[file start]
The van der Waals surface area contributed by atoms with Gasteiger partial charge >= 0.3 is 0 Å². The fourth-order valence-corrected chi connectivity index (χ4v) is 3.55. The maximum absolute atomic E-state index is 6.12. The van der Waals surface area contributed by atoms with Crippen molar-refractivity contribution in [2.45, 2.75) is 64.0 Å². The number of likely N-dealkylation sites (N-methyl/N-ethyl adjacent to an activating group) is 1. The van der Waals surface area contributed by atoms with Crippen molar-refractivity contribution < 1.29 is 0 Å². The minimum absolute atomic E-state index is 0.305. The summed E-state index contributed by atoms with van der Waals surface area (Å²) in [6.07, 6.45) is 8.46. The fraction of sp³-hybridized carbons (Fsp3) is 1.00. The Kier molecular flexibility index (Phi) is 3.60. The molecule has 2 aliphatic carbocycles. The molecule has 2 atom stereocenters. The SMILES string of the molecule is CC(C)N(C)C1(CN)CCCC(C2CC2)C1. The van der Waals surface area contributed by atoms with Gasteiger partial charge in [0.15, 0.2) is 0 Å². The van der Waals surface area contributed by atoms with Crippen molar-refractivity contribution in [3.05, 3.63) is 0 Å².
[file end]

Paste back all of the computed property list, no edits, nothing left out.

The van der Waals surface area contributed by atoms with Gasteiger partial charge >= 0.3 is 0 Å². The fourth-order valence-corrected chi connectivity index (χ4v) is 3.55. The maximum absolute atomic E-state index is 6.12. The van der Waals surface area contributed by atoms with Crippen molar-refractivity contribution in [2.45, 2.75) is 64.0 Å². The number of likely N-dealkylation sites (N-methyl/N-ethyl adjacent to an activating group) is 1. The van der Waals surface area contributed by atoms with Crippen molar-refractivity contribution < 1.29 is 0 Å². The minimum absolute atomic E-state index is 0.305. The summed E-state index contributed by atoms with van der Waals surface area (Å²) in [6.07, 6.45) is 8.46. The fraction of sp³-hybridized carbons (Fsp3) is 1.00. The Kier molecular flexibility index (Phi) is 3.60. The molecule has 2 aliphatic carbocycles. The molecule has 2 atom stereocenters. The SMILES string of the molecule is CC(C)N(C)C1(CN)CCCC(C2CC2)C1. The van der Waals surface area contributed by atoms with Gasteiger partial charge in [0.15, 0.2) is 0 Å². The van der Waals surface area contributed by atoms with Crippen molar-refractivity contribution in [3.05, 3.63) is 0 Å².